and if u have a method in parent which is overriden in child, than obj.method will call the method of child which is overriden. However for static methods this is different, i.e., method of parent will be called
Pls find the foll example
[ May 26, 2005: Message edited by: Nischal Tanna ]
This is perfectly legal and makes use of late binding in Java, one of the most compelling reasons to use OOP.
If I were to declare Sub2 which extends Base, I could have a data structure which contained both Sub and Sub2 instances, then I could just cast each element of my Enumeration to type Base and call any method that Base declares (we'll call it method1() for example). Regardless of whether Sub, Sub2 or both have overridden method1(), the proper method1() for that class will be called.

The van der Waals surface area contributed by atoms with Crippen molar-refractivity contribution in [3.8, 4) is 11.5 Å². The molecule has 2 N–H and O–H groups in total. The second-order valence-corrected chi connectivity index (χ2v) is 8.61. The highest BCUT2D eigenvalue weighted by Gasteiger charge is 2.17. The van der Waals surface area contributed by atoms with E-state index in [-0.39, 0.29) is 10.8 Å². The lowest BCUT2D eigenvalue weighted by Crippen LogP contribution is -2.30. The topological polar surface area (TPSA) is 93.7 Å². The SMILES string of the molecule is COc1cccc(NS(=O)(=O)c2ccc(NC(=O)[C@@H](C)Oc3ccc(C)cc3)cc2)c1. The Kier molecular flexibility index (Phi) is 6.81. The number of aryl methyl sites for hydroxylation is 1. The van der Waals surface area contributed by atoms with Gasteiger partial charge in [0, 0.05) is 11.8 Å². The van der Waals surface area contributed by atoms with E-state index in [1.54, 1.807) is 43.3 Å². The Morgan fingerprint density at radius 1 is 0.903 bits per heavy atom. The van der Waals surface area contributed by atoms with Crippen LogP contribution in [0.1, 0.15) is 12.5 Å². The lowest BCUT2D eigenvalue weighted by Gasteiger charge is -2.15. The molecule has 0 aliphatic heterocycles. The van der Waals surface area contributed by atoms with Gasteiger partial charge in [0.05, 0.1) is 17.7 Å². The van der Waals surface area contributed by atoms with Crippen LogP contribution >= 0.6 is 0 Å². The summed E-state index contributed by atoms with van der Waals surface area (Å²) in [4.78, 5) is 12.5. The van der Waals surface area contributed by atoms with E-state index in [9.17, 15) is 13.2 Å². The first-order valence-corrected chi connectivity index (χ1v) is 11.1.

If I wanted to use methods specific to Sub or Sub2, I would have to cast B1 down the hierarchie to the proper class, which would require either foreknowledge of the runtime class or the use of the instanceof operator.
As to your second question, Sub.submethod() would have to be a static method Otherwise you would need to call (Sub) B1.subMethod(); but see above for the problems which might occur.